The Quietus - A new rock music and pop culture website


Invasion Of The Bothy Thatchers: Uncanny Ethnography At Highland Folk Museum
Owen Hatherley , November 21st, 2020 09:54

Following last year's trip to Tartu Toy Museum, Craft/Work continues its tour of strange and unusual museums with a journey to Newtonmore's Highland Folk Museum with Owen Hatherley

I can count the things I have done outside my flat since March – that aren't a walk around the block where I live – on one hand. Being on the government's “extremely vulnerable” list means that you get various pieces of conflicting advice and a lot of letters from Matt Hancock, but all of them add up to something like 'try to avoid being anywhere there are people, especially if it's indoors'. I have made precisely one attempt to bend this rule – attending a socially distanced art gallery locally one afternoon, and finding the one-way system too much like being in a Post Office queue. I have, accordingly, done only one other cultural thing in the last nine months that does not involve the internet – visiting the Highland Folk Museum, Newtownmore, Scotland, on a holiday by sleeper train in September that has been the only time I have left the M25 since the first lockdown. Part of the genre of 'open-air museums', the Highland Folk Museum is easy to be distanced in, because at no point are you ever indoors, unless you choose to wander into, say, a reconstructed Victorian school or a speculative Pictish thatched hut.

The Highland Folk Museum is what many countries would call 'a Skansen'. The first Skansen was a late 19th century museum in the suburbs of Stockholm, where authentic 'Nordic' history could be experienced through buildings which had been taken from villages and small towns across Sweden, dismantled and reassembled in the metropolis, so that those who felt cut off from their roots could get back in touch with them a simple tram ride away. This then became a craze, so that there were by the middle of the century dozens of these around Europe, both east and west (Soviet versions were usually described as 'Ethnographic Museums', but 'Open-Air Museum' has gradually stuck in English). In these, the effects of modernity and deindustrialisation – with villages emptying and their buildings falling into disuse and obsolescence – were offset by the creation of peculiar unpeopled reservations. What makes a Skansen interesting, and unlike a 'real' preserved village, is that the process of selection, decontextualisation and reassembly in an alienated new arrangement is so obvious, the artifice so clear. A Skansen is a village that has never actually existed, and that nobody has ever lived in – though many Skansens combine their galleries of dead buildings with working farms or workshops, in the parallel genre of the 'living museum'.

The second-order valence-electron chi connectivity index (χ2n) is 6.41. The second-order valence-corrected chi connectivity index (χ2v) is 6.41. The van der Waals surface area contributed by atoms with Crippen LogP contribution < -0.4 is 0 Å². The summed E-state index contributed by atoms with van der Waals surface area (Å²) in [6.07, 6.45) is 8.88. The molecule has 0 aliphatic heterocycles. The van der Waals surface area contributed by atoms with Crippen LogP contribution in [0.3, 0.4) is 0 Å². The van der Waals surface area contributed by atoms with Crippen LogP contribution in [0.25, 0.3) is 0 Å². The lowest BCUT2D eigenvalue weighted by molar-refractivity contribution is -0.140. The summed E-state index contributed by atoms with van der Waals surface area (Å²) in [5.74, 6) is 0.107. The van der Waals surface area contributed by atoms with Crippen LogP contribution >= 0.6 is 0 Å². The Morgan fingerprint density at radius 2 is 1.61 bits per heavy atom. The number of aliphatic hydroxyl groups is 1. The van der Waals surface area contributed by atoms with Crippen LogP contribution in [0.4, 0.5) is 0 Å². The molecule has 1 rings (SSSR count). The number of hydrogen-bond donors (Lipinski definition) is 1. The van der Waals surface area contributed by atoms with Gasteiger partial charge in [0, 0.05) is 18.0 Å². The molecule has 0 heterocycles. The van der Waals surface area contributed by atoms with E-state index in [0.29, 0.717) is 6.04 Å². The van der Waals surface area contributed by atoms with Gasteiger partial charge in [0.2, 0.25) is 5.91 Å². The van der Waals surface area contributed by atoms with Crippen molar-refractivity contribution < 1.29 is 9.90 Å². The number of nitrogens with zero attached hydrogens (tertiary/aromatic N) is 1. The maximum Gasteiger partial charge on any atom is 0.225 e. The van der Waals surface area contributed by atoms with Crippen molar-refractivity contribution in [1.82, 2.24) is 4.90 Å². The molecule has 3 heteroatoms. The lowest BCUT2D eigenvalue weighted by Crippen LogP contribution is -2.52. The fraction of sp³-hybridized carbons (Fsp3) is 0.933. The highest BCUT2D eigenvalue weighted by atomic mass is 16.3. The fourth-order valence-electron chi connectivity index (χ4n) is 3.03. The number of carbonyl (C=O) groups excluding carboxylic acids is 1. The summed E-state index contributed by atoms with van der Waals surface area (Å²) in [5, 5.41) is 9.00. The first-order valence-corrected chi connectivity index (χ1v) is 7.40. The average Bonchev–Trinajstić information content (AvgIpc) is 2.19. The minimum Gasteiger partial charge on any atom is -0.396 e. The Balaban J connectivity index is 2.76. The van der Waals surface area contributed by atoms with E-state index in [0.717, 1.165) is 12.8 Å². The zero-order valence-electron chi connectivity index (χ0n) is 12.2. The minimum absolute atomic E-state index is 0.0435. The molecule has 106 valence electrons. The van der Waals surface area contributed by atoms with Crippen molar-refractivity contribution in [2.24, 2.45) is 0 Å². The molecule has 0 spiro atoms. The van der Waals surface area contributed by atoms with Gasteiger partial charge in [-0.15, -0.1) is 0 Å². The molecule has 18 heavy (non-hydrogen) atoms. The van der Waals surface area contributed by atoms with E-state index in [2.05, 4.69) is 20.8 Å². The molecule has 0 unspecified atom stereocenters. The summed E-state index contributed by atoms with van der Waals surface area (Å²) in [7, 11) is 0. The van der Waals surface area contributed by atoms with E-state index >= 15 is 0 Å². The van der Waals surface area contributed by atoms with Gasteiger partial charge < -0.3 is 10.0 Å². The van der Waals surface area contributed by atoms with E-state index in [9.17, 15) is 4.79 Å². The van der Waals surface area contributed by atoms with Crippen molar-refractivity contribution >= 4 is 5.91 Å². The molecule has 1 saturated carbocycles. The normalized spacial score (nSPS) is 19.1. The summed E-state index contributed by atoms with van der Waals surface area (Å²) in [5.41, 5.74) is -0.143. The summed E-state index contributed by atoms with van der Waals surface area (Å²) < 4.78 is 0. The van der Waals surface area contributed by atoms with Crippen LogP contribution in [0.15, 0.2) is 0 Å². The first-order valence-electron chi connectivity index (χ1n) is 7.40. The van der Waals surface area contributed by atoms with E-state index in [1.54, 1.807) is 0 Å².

There are Skansens scattered around the UK, with some in England, such as the Avoncroft Museum of Historic Buildings in Worcestershire or the Weald and Downland Living Museum in Sussex, though these have a slightly Alan Partridge appearance that you don't find in the better Skansens, places that are so enduringly eerie that you can't imagine an owl sanctuary date taking place in them. It's unsurprising that the best are outside of England altogether; in fact they can be read as assemblages of the places that failed to survive Anglicisation. And while in England a 'real' rural life is incredibly distant for the majority of people, in parts of Wales and Scotland it persisted until very recently. St Fagans in the suburbs of Cardiff comes closest to the Swedish effect, given that it is (just about) in the Welsh capital and you can take a bus to it. Everything from an 18th century pigsty to 1940s prefabs to an entire Edwardian working men's institute from the Valleys can be found there, around a modernist entrance building.